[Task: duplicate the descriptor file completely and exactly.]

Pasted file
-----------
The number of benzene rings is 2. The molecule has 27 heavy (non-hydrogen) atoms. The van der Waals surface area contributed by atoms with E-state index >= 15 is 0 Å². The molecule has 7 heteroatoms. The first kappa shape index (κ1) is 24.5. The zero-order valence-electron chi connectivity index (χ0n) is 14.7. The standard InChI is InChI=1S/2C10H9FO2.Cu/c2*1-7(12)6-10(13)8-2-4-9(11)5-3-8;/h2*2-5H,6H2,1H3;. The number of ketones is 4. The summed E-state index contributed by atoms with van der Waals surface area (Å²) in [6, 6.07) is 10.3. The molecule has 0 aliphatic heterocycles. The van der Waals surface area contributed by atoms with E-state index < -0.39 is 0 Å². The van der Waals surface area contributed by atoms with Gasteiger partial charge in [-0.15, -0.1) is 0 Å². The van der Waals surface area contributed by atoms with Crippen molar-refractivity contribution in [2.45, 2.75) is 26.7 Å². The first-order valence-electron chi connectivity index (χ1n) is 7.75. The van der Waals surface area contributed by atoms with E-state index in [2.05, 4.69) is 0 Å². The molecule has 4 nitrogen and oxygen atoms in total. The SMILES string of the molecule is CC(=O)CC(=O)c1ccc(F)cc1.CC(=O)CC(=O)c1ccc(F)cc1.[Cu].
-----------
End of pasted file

The number of benzene rings is 2. The molecule has 27 heavy (non-hydrogen) atoms. The van der Waals surface area contributed by atoms with E-state index >= 15 is 0 Å². The molecule has 7 heteroatoms. The first kappa shape index (κ1) is 24.5. The zero-order valence-electron chi connectivity index (χ0n) is 14.7. The standard InChI is InChI=1S/2C10H9FO2.Cu/c2*1-7(12)6-10(13)8-2-4-9(11)5-3-8;/h2*2-5H,6H2,1H3;. The number of ketones is 4. The summed E-state index contributed by atoms with van der Waals surface area (Å²) in [6, 6.07) is 10.3. The molecule has 0 aliphatic heterocycles. The van der Waals surface area contributed by atoms with E-state index < -0.39 is 0 Å². The van der Waals surface area contributed by atoms with Gasteiger partial charge in [-0.15, -0.1) is 0 Å². The van der Waals surface area contributed by atoms with Crippen molar-refractivity contribution in [2.45, 2.75) is 26.7 Å². The first-order valence-electron chi connectivity index (χ1n) is 7.75. The van der Waals surface area contributed by atoms with E-state index in [2.05, 4.69) is 0 Å². The molecule has 4 nitrogen and oxygen atoms in total. The SMILES string of the molecule is CC(=O)CC(=O)c1ccc(F)cc1.CC(=O)CC(=O)c1ccc(F)cc1.[Cu].